A Black Las Vegas police officer who was also a father, author and military veteran was among the 59 people killed Sunday when an American terrorist gunman took aim at thousands of people watching a concert at the Mandalay Bay Resort and Casino. Charleston Hartfield, who was not on duty at the time of the shooting, was remembered by friends as “one of the nicest guys ever,” the Las Vegas Review-Journal reported.
Hartfield was also a youth football coach of a team called the Henderson Cowboys, which pointed a photo of his to its Facebook page on Monday after his death was confirmed.
The 34-year-old was “seriously one of the nicest guys ever” and “the most true-blue American guy,” said friend Stan King, whose son was coached by Hartfield.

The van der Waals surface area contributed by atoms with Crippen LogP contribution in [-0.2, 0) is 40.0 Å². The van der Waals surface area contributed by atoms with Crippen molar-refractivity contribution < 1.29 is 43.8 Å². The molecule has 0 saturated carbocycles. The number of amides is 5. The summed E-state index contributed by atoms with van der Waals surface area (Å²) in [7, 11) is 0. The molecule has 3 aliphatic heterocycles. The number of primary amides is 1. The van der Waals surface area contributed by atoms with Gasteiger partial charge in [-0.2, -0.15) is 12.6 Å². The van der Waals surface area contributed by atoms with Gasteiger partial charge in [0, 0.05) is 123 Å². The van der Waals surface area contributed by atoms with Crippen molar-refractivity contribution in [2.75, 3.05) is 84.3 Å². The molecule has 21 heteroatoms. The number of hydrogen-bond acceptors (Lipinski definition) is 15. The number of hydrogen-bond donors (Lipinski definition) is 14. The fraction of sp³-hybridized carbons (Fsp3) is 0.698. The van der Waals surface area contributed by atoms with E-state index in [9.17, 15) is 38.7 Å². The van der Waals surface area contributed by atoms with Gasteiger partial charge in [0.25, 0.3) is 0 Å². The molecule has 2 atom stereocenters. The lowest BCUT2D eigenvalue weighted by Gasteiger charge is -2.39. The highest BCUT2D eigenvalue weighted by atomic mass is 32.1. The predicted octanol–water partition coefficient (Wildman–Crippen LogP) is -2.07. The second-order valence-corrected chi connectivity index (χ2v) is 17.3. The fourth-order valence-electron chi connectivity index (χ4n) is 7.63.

Hartfield’s book, “Memoirs Of A Public Servant,” featured writing about “the thoughts, feelings, and interactions of one Police Officer in the busiest and brightest city in the world, Las Vegas,” as it was described on Amazon.com. It was listed as being a “#1 Best Seller” in the retail website’s “Law Enforcement Biographies” category.
Hartfield was also a father to two young children, one of his family embers told the New York Daily News. “He gave up his life for this country,” there unnamed relative said. “Just to be taken out like this. You don’t understand. He’s got two little babies.”
The sergeant 1st class in the Nevada Army National Guard was “the epitome of a citizen-soldier,” Nevada National Guard Brig. Gen. William Burks told the Review-Journal. “Charleston Hartfield lived to serve the public and protect his family.”